as a beginner I have some basic questions regarding OF
here it is one:
how I can set a gradient background of my window…
or how I can customize the background…
let say I want to have an animated water background?
besides the importing video
to set a gradient background, you’ll have to create it manually.
there’s a couple of ways to do this. you could create a new ofImage on setup(), fill it with your gradient, and draw it each frame before drawing anything else. or, if you’re feeling fancy, you could create a quad that fills the whole screen using OpenGL, and set different vertex colours for the top and bottom points, so that OpenGL itself does the gradient for you:
// draw a quad that fills the whole screen, that is red at // the top and blue at the bottom glBegin(GL_QUADS); glColor3f( 1.0f, 0.0f, 0.0f ); glVertex3f( 0.0f, 0.0f, 0.0f ); glVertex3f( ofGetWidth(), 0.0f, 0.0f ); glColor3f( 0.0f, 0.0f, 1.0f ); glVertex3f( ofGetWidth(), ofGetHeight(), 0.0f ); glVertex3f( 0.0f, ofGetHeight(), 0.0f ); glEnd();
either way will work.
as for animated water, you’ll need to do that by hand as well. it depends what you mean by ‘water’ but there’s a tonne of info out there, just google it. in particular if you can find some Java code to do it will be a straightforward task to port it to C++.
also, an alternative is to load in an image, and draw it full screen. Since textures are bilinearly interpolated, it can even be smaller then the screen size and scaling it doesn’t effect too much (I’ve drawn 320x240 and 640x480 fullscreen without feeling pain).
fullscreen drawing is done by using the ofImage.draw(x,y,w,h), as in:
the nice thing about that, in contrast to using a gradient from opengl, is that you can add noise to the image, or making the gradient non linear (I’ve used circular gradients, for example), which can help in certain situations. For example, some projectors / monitors have banding with gradients, and they work much better with a noisy image.
Another thing my partner golan and I have done is use some very large soft edged quads moving in the background sinusoidally (lisajous, actually), very slowly. We call this effect “rothko” there are some performance penalties, but it can wind up looking very much like water and the scene becomes alot less flat.
i hope it is ok to refresh this old topic.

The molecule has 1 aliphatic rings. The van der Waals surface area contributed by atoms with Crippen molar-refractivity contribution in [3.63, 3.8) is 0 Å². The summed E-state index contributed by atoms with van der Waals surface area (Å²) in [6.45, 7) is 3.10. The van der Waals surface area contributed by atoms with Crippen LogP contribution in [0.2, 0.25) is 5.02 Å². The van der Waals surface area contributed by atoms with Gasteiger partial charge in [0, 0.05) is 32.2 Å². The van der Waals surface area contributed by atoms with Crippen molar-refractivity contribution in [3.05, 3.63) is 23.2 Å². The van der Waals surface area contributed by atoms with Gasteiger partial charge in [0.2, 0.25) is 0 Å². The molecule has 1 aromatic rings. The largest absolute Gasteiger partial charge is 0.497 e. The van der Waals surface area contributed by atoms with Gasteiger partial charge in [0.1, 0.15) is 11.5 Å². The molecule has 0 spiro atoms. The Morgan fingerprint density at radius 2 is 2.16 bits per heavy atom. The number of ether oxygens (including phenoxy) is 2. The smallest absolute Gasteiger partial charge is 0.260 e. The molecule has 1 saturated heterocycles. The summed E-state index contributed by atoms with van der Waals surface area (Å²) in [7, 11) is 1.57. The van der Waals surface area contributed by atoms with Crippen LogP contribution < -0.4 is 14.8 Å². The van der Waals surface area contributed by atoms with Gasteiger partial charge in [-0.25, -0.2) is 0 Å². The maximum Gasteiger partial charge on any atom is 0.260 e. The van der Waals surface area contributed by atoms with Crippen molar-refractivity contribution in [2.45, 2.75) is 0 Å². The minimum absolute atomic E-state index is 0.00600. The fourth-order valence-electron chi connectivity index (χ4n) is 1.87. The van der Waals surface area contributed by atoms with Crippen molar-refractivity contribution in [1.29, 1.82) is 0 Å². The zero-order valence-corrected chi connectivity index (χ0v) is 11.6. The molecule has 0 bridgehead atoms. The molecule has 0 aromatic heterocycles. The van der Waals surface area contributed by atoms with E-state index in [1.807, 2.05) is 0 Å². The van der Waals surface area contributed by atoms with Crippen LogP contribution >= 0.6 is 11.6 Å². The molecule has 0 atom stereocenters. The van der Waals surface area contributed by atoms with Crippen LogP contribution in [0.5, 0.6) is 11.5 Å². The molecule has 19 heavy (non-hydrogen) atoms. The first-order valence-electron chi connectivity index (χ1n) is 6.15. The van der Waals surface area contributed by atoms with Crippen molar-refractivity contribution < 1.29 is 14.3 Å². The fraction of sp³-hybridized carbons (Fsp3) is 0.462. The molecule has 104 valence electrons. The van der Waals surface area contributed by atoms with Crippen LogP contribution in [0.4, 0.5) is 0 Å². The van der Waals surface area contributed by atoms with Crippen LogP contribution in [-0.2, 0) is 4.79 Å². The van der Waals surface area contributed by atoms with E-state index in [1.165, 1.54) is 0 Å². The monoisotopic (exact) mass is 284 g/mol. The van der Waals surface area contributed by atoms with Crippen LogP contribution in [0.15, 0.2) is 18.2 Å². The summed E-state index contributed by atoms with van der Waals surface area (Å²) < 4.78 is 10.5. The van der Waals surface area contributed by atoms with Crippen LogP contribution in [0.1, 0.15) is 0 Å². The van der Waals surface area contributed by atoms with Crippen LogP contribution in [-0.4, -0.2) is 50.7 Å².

my question is also about gradients.
i try to do gradients in the opengl way. this works really great and it is very fast. know i am searching for a way to make linear multicolor gradients, but opengl is making crazy things with its vertex colors. check out the following code:
glBegin(GL_POLYGON); glColor3f(farbe1_1,farbe1_2,farbe1_3); glVertex3f(0, 0,0); glColor3f(farbe2_1,farbe2_2,farbe2_3); glVertex3f( 0,halfheight,0); glColor3f(farbe3_1,farbe3_2,farbe3_3); glVertex3f(0, height,0); glColor3f(farbe3_1,farbe3_2,farbe3_3); glVertex3f( width, height,0); glColor3f(farbe2_1,farbe2_2,farbe2_3); glVertex3f( width,halfheight,0); glColor3f(farbe1_1,farbe1_2,farbe1_3); glVertex3f( width,0,0); glEnd();
can someone explane me how opengl handles the colors?
first i thought every vertex gets an color. then i thought the lines between the vertex must have the same color. but all of this is wrong.
all i get from the above code is a not really symetrical gradient.
maybe i describe it a bit more and show an example:
it should look like this.
i thought i have to set 3 colors and then color the vertexes
but this dont works.
where is the mistake within my thinking.
or is this only possible by using a texture?
No this is definitely possible with OpenGL and most likely much faster than using a texture (unless you need to, as Zach pointed out).
At a glance your code looks ok, except what happens when you use GL_QUADS instead of GL_POLYGON?
does GL_QUADS supports more than 4 vertexes? or is it possible to color a quad in a different way? for more than two colors i need more vertex points, am i right?
try a quad strip:
glBegin(GL_QUAD_STRIP); glColor3f(farbe1_1,farbe1_2,farbe1_3); glVertex3f(0, 0,0); glVertex3f( width,0,0); glColor3f(farbe2_1,farbe2_2,farbe2_3); glVertex3f( 0,halfheight,0); glVertex3f( width, halfheight,0); glColor3f(farbe3_1,farbe3_2,farbe3_3); glVertex3f( 0, height,0); glVertex3f( width, height,0); glEnd();
hey memo, thank you verry much. thats it. i thought about doing 3 quads behind each other, but overlooked that opengl has a better way where it shares the verteces.
you helped me allot again.
Nice thread guys - its been very helpful. I have another question though.
Zach mentioned “soft edged” quads moving in the background to make a fluid looking and dynamic background… What is the easiest way to produce soft edged quads? Do I need to write a shader or is there a simpler method that I am overlooking?
Any help would be appreciated!